But all questions of radical change will be postponed, despite six months of consultation on sixth-form studies.
The news will disappoint campaigners for a broad-based baccalaureate including many in the Department for Education and Employment who have been lobbying to scrap the "gold standard" A-level.
Under the new proposals each A-level will be broken into six parts made up of two three-unit AS-levels.
This gives the qualification the same structure as the vocational GNVQ - also made up of six units - a move which should enable students to "mix and match" qualifications from academic and vocational pathways.
Students who achieve well in either qualification will be eligible for a new post-16 certificate, viewed as a half-way house to a baccalaureate.
There will also be a new sixth- form qualification in "key skills", stressing students' grasp of communication, application of number and information technology.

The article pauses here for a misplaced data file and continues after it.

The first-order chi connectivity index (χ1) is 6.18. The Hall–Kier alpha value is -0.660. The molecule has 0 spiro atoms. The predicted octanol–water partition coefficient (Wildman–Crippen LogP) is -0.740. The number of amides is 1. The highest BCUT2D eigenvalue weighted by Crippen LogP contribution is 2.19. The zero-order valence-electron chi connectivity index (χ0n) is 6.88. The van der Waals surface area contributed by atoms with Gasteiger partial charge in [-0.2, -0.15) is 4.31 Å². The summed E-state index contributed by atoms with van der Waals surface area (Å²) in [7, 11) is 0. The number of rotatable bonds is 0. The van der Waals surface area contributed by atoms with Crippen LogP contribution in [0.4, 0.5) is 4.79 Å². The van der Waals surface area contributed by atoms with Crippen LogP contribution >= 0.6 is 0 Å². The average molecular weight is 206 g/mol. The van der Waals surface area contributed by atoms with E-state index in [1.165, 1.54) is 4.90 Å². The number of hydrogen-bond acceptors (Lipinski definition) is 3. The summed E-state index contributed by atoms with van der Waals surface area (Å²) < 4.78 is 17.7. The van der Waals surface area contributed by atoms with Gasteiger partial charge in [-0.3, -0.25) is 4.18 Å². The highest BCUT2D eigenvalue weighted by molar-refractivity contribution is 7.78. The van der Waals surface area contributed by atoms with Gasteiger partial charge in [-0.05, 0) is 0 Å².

In essence, the Government will back Sir Ron Dearing's 1996 recommendations on 16-19 qualifications. His mammoth report proposed breaking down exams into bite-size chunks so that students achieve something for their efforts, even if they fall short of a full qualification.
He also suggested re-structuring exam courses so that different sorts of exam can be seen as comparable - A-levels and GNVQs for example.
Ministers announced the latest consultation soon after it took office last year, postponing implementation of Sir Ron's report.
There will, however, be few changes.
Despite misgivings about the A-level, the DFEE does not want to divert attention from basic literacy and numeracy.
The plans are, however, different in Wales where an all-embracing post-16 framework for qualifications is envisaged in a new green paper. This would cover schools, colleges and universities.
FE focus, page 29